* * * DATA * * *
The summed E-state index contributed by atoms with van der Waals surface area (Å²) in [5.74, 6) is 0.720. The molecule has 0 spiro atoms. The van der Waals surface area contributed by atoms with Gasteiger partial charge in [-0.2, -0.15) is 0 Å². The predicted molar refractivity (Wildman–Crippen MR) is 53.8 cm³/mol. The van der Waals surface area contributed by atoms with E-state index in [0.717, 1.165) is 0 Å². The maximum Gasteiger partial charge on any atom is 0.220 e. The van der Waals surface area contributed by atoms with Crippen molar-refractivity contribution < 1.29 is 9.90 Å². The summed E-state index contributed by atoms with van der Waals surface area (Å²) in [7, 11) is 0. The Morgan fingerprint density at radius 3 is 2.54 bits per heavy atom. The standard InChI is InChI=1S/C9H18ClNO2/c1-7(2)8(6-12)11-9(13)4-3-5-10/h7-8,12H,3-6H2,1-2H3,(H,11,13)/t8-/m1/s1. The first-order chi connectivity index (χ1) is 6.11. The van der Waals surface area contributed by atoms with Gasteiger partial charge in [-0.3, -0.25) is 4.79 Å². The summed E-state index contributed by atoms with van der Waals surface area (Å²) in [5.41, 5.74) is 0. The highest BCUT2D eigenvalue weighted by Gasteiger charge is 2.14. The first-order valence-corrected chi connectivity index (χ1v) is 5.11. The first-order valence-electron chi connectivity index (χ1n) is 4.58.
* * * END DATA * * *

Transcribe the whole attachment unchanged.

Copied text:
The summed E-state index contributed by atoms with van der Waals surface area (Å²) in [5.74, 6) is 0.720. The molecule has 0 spiro atoms. The van der Waals surface area contributed by atoms with Gasteiger partial charge in [-0.2, -0.15) is 0 Å². The predicted molar refractivity (Wildman–Crippen MR) is 53.8 cm³/mol. The van der Waals surface area contributed by atoms with E-state index in [0.717, 1.165) is 0 Å². The maximum Gasteiger partial charge on any atom is 0.220 e. The van der Waals surface area contributed by atoms with Crippen molar-refractivity contribution < 1.29 is 9.90 Å². The summed E-state index contributed by atoms with van der Waals surface area (Å²) in [7, 11) is 0. The Morgan fingerprint density at radius 3 is 2.54 bits per heavy atom. The standard InChI is InChI=1S/C9H18ClNO2/c1-7(2)8(6-12)11-9(13)4-3-5-10/h7-8,12H,3-6H2,1-2H3,(H,11,13)/t8-/m1/s1. The first-order chi connectivity index (χ1) is 6.11. The van der Waals surface area contributed by atoms with Gasteiger partial charge in [-0.3, -0.25) is 4.79 Å². The summed E-state index contributed by atoms with van der Waals surface area (Å²) in [5.41, 5.74) is 0. The highest BCUT2D eigenvalue weighted by Gasteiger charge is 2.14. The first-order valence-corrected chi connectivity index (χ1v) is 5.11. The first-order valence-electron chi connectivity index (χ1n) is 4.58.